In 2011 Vongai Bhelebana had an idea.

She wanted to provide practical entrepreneurial programs in high schools across South Africa, to simulate the experience of the entrepreneurs journey to better equip teens to become successful. 

After years of funding requests being rejected, she decided to run the programs herself.

“I remember I only had R50 on me. I bought airtime. I called several schools offering my product until one school said, come let's talk,” she told us.

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“I had my first paying client within five days of deciding to be the master of my own destiny. I had nothing different to offer from the initial idea. The only thing that changed was me,” she explained. 

Now Vongai serves as Director and Co-Founder of EntreAcademy, a business that runs entrepreneurship workshops in high schools. Her daily job covers roles from business development and curriculum development to sales and customer service.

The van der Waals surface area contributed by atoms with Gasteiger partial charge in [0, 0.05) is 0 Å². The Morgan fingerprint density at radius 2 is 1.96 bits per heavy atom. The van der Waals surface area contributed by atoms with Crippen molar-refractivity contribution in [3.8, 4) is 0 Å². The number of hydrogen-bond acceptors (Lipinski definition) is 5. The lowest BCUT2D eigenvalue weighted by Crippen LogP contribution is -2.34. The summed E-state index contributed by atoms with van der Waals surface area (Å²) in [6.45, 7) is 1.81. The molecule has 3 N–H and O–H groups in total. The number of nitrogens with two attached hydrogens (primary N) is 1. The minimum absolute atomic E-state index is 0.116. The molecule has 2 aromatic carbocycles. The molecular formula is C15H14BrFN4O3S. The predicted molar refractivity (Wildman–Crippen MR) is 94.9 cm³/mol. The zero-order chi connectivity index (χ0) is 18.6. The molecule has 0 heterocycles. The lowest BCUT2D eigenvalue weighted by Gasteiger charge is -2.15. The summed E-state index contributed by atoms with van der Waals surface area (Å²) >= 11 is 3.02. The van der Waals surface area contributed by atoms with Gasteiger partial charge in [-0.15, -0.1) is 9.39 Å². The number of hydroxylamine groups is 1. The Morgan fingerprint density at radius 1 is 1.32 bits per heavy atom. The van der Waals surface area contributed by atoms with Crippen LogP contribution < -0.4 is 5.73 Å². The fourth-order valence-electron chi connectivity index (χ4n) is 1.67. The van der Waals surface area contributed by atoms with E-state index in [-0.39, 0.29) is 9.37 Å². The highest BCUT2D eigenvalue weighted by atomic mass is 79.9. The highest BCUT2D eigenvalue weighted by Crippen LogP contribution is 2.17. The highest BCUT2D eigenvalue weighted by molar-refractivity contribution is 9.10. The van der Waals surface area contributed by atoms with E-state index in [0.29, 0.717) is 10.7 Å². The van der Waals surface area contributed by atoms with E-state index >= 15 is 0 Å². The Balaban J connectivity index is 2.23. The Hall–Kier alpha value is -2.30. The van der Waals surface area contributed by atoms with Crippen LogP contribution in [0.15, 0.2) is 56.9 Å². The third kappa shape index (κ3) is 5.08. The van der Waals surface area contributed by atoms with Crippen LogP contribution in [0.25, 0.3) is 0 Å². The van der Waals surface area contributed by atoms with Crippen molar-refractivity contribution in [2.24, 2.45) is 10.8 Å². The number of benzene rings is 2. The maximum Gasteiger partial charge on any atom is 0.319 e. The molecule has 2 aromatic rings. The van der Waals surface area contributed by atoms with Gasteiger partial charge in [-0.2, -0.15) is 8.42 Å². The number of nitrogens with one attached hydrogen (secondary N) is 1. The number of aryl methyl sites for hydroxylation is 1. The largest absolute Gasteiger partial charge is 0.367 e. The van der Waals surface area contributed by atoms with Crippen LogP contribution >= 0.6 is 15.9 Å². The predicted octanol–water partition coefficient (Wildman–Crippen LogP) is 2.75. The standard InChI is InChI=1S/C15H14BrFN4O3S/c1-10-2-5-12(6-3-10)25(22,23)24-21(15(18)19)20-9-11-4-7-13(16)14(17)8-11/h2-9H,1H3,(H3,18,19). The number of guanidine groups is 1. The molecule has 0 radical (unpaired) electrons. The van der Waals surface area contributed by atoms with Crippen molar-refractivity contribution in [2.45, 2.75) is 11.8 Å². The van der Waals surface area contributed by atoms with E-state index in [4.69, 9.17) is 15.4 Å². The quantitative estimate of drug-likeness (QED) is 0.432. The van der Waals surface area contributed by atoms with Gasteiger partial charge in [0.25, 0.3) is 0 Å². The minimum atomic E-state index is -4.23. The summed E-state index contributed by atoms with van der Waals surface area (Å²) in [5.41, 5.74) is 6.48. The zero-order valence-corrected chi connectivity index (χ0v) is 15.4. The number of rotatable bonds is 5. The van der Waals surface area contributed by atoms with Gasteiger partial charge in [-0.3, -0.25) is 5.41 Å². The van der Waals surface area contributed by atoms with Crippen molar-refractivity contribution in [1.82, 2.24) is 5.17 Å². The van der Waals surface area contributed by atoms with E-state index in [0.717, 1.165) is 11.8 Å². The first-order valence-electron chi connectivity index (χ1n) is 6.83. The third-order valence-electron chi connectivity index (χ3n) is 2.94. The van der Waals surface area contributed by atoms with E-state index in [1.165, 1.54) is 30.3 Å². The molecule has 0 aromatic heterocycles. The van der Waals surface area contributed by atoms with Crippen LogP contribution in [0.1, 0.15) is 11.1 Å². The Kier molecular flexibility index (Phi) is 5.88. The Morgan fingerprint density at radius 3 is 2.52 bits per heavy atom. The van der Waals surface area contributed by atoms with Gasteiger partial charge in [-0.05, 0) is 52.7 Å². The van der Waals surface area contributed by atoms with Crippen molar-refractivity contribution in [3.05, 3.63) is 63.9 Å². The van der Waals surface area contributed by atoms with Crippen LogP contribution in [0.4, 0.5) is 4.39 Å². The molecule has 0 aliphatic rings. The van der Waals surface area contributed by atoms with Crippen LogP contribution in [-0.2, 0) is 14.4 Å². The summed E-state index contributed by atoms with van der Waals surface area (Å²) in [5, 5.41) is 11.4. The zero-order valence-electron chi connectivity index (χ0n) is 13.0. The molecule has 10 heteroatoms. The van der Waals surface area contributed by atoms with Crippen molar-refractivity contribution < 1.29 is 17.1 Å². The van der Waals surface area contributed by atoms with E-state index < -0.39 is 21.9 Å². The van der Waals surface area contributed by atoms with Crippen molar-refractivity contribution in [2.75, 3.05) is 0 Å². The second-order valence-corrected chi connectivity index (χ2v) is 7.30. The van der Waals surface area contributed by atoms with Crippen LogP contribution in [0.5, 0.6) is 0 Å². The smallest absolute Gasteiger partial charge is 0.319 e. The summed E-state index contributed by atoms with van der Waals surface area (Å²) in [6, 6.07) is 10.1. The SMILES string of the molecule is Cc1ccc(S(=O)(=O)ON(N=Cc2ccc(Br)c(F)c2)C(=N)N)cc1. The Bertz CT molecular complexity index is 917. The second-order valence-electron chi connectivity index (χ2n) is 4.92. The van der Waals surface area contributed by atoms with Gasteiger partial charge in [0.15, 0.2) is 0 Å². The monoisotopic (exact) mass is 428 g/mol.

“There is only one you in all of time,” she stresses, “and that expression of you is unique and if you do not use the gifts that you have to run your business the world would have lost that expression forever, and what a shame that would be.” 

Do something that the market needs, not just something that you love.
Lara Rocchi

Tamsin Kolbe founded her business in just one week, in 2018.

“I had decided to stay home after my son was born, but needed something to do and we were struggling as a one income household. So I set up my packages and rates and started advertising on Facebook,” she told us. 

“Within hours a client got in touch, we had a Skype chat, a contract was signed and I had her up and running within days. She introduced me to another potential client and it all snowballed from there. In the space of a month I went from one client to seven!” 

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As the principal member of Social Happiness, a digital marketing strategy solution, Tamsin develops strategies alongside her clients.